What is Six Sigma
In simple terms Six Sigma is a disciplined approach to achieve breakthrough improvements. Learn basics of Six Sigma approach, Lean and tools here in very simple words and in an illustrative manner with examples. The concepts are explained here in such a manner that anyone can understand the logic and use them with ease.
Six Sigma projects result into higher profitability and quantum gains in quality for the organization. It is also defined as “A business improvement approach that seeks to find and eliminate causes of mistakes or defects in business processes by focusing on outputs that are critical importance to customers”. Though there are two basic approaches DMAIC and DMADV, but DMAIC is the most widely used approach in the industry.
The term most famously associated with Six Sigma process is 3.4 defects per million opportunity. We will understand this but before that lets check some history behind it. In 1980s, Motorola used statistical tools to identify and eliminate variation. From Bill Smith’s yield theory in 1984, Motorola developed Six Sigma as a key business initiative in 1987. From there on many organizations across the globe adopted Six Sigma as a primary tool for breakthrough improvements. Six Sigma is not limited to manufacturing but it is being used widely in Service industry as well.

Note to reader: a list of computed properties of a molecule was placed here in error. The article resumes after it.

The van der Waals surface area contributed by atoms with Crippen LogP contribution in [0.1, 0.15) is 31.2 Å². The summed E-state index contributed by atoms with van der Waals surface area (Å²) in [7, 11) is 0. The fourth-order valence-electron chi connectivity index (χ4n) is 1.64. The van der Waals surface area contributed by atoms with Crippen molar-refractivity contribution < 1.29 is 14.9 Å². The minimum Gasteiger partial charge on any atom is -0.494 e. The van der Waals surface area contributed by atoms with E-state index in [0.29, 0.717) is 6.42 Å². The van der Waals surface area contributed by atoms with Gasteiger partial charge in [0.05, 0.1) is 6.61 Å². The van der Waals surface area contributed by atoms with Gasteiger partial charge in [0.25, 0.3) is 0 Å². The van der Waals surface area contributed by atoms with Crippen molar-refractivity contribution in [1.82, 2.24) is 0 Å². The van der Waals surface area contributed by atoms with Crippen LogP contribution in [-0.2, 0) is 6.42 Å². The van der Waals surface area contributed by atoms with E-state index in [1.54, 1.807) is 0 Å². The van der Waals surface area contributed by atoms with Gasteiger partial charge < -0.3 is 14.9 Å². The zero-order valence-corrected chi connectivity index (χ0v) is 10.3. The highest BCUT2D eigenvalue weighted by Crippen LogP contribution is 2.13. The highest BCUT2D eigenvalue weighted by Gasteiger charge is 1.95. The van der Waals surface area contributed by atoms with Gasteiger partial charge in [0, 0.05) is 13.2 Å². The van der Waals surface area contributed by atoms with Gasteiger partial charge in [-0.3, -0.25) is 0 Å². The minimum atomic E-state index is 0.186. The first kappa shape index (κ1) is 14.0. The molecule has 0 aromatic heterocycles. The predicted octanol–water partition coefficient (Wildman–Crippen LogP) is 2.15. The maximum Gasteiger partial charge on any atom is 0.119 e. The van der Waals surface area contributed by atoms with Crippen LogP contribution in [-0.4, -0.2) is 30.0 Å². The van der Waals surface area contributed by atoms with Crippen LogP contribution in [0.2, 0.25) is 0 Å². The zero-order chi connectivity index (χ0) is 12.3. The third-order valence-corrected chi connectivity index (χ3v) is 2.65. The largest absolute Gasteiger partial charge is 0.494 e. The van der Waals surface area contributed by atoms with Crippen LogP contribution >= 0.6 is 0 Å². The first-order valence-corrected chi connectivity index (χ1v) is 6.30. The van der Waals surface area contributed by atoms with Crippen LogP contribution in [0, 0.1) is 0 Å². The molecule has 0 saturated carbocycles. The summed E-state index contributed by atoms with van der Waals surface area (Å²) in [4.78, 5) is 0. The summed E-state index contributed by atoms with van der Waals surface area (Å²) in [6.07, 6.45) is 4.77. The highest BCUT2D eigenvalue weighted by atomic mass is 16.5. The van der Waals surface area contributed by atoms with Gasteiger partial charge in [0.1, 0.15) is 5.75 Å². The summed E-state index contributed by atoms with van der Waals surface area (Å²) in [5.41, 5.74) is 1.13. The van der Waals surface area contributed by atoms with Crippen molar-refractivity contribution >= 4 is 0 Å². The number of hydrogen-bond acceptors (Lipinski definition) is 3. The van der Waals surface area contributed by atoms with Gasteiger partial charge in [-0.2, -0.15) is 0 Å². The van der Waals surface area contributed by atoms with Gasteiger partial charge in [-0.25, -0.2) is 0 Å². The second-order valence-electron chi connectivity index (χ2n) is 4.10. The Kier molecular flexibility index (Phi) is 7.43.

What is “Sigma” in Six Sigma?
Sigma is the term used for Standard Deviation of a process about it’s mean.
Why only this 6? And Why not more?
If the distance between mean and specification limit is 6 sigma then it means that variation is very less and defect rate is close to Zero that is 3.4 defects per million opportunities. So only 3.4 parts may go beyond specification limit.
Learn how to calculate Process Sigma
Organizations that follow a Six Sigma improvement process for several years find that some operations achieve greater than Six Sigma quality. When operations reach Six Sigma level, defects become so rare that each defect gets the full attention necessary to determine and correct the root cause.
The business successes that result from a Six Sigma initiative include:
Cost reduction and better bottom line results
Cycle time reduction and improved productivity
Culture change – Customers and processes are the focus
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